One of the barriers that struck me as a potential barrier to the scale of third-party luxury resale efforts is supply, as the sales of luxury goods resellers depend on – and therefore potentially are. limited by – this very thing. As the TRR, for example, explicitly stated in its May 2019 S-1 file with the Securities and Exchange Commission, “the exclusive and authenticated pre-owned luxury offering drives demand,” with the dealer referring to ” fragmented supply ”as a primary problem inherent in“ existing luxury resale models ”.

Brands looking to capture the resale market are not necessarily immune to this concern, although they likely have a key advantage in that they have access to unsold inventory, an issue that has long plagued fashion brands and led to a flourishing global grayness. Marlet. Merging used products and fencing parts would certainly help brands maintain larger inventory to be offloaded into a “resale” capacity. (As TFL reported in 2018, TRR appeared to be working with brands and / or retailers to offload unsold clothing and accessories, apparently putting them in the mix in the closing space, as well as the traditional shipment.)

If brands aim to make bigger strides in the resale segment, chances are that this will also serve as a vehicle for them to sell unsold goods, especially given the looming legal mandates that prohibit the destruction of products.

At the same time, brands looking to gain more secondary market exclusivity for their products may attempt to engage in repurchases to some extent. Alexander McQueen, another brand owned by Kering, revealed that it chose this path when it announced its partnership with Vestiaire Collective as part of the French retailer’s “Brand Approved” program. In an announcement earlier this year, the UK brand and retailer claimed that “Alexander McQueen has invited long-time customers to [sell] collect the parts they no longer wear and receive store credit [to use in Alexander McQueen stores] in return. “According to Vestiaire,” These pieces will be sold by us and listed under our new label “Brand Approved”, thus ensuring the sustainability of the house’s unique know-how. “It would not be surprising if other brands engage in similar efforts, and potentially, go so far as to include language in their point-of-sale conditions that give them the possibility of repurchasing products from consumers. (More to come on this soon.)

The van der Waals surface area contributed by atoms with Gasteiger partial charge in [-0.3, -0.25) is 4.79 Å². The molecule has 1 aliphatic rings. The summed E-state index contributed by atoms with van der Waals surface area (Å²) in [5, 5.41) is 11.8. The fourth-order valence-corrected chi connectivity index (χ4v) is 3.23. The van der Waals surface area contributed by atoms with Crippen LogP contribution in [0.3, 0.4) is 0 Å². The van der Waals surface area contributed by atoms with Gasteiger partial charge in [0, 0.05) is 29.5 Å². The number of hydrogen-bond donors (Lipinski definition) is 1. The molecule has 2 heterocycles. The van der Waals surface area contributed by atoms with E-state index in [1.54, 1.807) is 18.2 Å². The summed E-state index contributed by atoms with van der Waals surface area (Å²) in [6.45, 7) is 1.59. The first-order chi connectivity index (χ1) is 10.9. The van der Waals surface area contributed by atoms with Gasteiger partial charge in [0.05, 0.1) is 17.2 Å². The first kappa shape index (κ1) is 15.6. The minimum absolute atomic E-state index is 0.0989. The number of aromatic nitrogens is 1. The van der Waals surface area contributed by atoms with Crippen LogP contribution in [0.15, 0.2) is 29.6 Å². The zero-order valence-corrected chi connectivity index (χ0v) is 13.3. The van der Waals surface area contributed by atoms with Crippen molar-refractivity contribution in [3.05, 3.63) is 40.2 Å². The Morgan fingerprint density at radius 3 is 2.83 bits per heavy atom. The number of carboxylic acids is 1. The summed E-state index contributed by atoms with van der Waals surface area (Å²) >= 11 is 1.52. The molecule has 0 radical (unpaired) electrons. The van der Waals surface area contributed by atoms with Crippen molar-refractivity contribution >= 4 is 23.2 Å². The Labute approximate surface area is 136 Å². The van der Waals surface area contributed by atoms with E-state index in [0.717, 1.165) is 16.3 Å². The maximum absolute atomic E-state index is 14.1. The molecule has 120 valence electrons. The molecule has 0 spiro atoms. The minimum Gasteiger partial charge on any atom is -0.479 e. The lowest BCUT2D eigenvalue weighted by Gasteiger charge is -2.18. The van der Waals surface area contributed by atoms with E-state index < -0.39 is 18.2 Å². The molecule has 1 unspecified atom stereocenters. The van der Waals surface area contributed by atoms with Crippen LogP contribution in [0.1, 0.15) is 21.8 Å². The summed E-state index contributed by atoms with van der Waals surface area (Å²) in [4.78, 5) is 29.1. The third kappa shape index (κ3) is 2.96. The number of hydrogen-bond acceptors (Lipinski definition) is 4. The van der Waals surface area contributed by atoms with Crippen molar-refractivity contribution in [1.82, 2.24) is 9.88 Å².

As for Gucci, Creative Director Alessandro Michele touched on the subject of sourcing in an interview last week, telling Vogue that Gucci has “a vast network of sources for vintage Gucci, which it taps into to rebuild its archives. “.

Customizations market

Finally, the presence of personalized products in the Gucci Vault is particularly noteworthy, as it gives Gucci another intriguing offer for consumers, especially those who may already have a collection of ready-made Gucci bags, and who are at looking for more exclusive and potentially unique pieces.

Personalization is a booming market to absolutely pay attention to, with companies like MSCHF, for example, and other sneaker customizers turning otherwise mundane Nike sneakers into bullion pieces, with jaw-dropping resale prices. Meanwhile, players at the upper echelon of the luxury spectrum, such as Swiss watchmaking workshop Artisans de Genève, London-based watch customizer Titan Black and Privé Porter founder Michelle Berk, have tried their hand with success in the manufacture of already very valuable watches. and even more exclusive (and even more expensive) Hermès Birkin bags through personalization. Look no further than the arm of Cardi B, great collector of Birkin and Kelly, to see Berk’s handwork on Swarovski crystal designs.

As such, not only is resale itself a breeding ground for luxury brands, but internal efforts to provide valuable customer pools with personalized products are an opportunity both in terms of revenue generation. and customer loyalty.

Forward-thinking luxury brands, including Gucci, are likely to begin to gain a foothold in this space in an effort to continue to connect with consumers with deep pockets, who are looking for increasingly hard-to-obtain products to complement. their collections of their favorite accessories, and to stand out in a market where luxury products are more available than ever thanks to the presence of the resale giants and the rise of accessibility induced by e-commerce more generally.